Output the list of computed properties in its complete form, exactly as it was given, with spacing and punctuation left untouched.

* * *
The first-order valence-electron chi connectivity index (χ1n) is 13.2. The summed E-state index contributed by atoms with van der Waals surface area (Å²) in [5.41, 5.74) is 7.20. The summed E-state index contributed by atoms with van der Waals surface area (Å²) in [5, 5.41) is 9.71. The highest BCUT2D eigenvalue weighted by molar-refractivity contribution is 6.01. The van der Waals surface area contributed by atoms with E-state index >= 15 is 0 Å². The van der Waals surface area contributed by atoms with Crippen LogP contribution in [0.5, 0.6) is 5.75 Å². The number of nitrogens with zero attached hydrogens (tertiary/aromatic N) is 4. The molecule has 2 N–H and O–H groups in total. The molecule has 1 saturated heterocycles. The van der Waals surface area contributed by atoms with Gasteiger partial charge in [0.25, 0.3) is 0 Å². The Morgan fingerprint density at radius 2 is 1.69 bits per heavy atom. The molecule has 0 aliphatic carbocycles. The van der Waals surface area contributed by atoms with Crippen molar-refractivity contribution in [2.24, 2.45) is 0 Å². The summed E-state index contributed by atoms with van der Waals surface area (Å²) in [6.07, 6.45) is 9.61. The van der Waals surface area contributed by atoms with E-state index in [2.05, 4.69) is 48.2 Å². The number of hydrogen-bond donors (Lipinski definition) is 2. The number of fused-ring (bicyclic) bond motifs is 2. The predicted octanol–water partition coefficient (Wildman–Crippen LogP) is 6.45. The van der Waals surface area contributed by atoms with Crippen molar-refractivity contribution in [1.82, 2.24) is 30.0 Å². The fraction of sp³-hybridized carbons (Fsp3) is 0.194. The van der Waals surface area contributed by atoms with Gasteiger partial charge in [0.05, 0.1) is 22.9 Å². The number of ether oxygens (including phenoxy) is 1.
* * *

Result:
The first-order valence-electron chi connectivity index (χ1n) is 13.2. The summed E-state index contributed by atoms with van der Waals surface area (Å²) in [5.41, 5.74) is 7.20. The summed E-state index contributed by atoms with van der Waals surface area (Å²) in [5, 5.41) is 9.71. The highest BCUT2D eigenvalue weighted by molar-refractivity contribution is 6.01. The van der Waals surface area contributed by atoms with E-state index >= 15 is 0 Å². The van der Waals surface area contributed by atoms with Crippen LogP contribution in [0.5, 0.6) is 5.75 Å². The number of nitrogens with zero attached hydrogens (tertiary/aromatic N) is 4. The molecule has 2 N–H and O–H groups in total. The molecule has 1 saturated heterocycles. The van der Waals surface area contributed by atoms with Gasteiger partial charge in [0.25, 0.3) is 0 Å². The Morgan fingerprint density at radius 2 is 1.69 bits per heavy atom. The molecule has 0 aliphatic carbocycles. The van der Waals surface area contributed by atoms with Crippen molar-refractivity contribution in [2.24, 2.45) is 0 Å². The summed E-state index contributed by atoms with van der Waals surface area (Å²) in [6.07, 6.45) is 9.61. The van der Waals surface area contributed by atoms with E-state index in [2.05, 4.69) is 48.2 Å². The number of hydrogen-bond donors (Lipinski definition) is 2. The number of fused-ring (bicyclic) bond motifs is 2. The predicted octanol–water partition coefficient (Wildman–Crippen LogP) is 6.45. The van der Waals surface area contributed by atoms with Crippen molar-refractivity contribution in [1.82, 2.24) is 30.0 Å². The fraction of sp³-hybridized carbons (Fsp3) is 0.194. The van der Waals surface area contributed by atoms with Gasteiger partial charge in [0.05, 0.1) is 22.9 Å². The number of ether oxygens (including phenoxy) is 1.